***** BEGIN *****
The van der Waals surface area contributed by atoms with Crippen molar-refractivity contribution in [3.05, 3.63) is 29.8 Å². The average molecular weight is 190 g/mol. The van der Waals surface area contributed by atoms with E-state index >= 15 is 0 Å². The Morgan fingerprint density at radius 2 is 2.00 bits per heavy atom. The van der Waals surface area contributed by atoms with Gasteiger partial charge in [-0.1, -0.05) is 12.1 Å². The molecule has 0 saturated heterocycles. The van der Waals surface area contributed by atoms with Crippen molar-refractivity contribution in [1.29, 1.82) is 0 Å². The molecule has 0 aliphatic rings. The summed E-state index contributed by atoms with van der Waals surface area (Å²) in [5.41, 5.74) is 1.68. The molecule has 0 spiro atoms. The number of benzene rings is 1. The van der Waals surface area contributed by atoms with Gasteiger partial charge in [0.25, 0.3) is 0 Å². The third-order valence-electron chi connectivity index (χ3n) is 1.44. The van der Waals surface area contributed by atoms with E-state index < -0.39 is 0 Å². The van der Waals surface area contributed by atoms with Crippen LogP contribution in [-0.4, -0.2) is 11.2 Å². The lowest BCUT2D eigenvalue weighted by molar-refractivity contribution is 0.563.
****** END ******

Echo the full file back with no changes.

The van der Waals surface area contributed by atoms with Crippen molar-refractivity contribution in [3.05, 3.63) is 29.8 Å². The average molecular weight is 190 g/mol. The van der Waals surface area contributed by atoms with E-state index >= 15 is 0 Å². The Morgan fingerprint density at radius 2 is 2.00 bits per heavy atom. The van der Waals surface area contributed by atoms with Gasteiger partial charge in [-0.1, -0.05) is 12.1 Å². The molecule has 0 saturated heterocycles. The van der Waals surface area contributed by atoms with Crippen molar-refractivity contribution in [1.29, 1.82) is 0 Å². The molecule has 0 aliphatic rings. The summed E-state index contributed by atoms with van der Waals surface area (Å²) in [5.41, 5.74) is 1.68. The molecule has 0 spiro atoms. The number of benzene rings is 1. The van der Waals surface area contributed by atoms with Gasteiger partial charge in [0.25, 0.3) is 0 Å². The third-order valence-electron chi connectivity index (χ3n) is 1.44. The van der Waals surface area contributed by atoms with E-state index < -0.39 is 0 Å². The van der Waals surface area contributed by atoms with Crippen LogP contribution in [-0.4, -0.2) is 11.2 Å². The lowest BCUT2D eigenvalue weighted by molar-refractivity contribution is 0.563.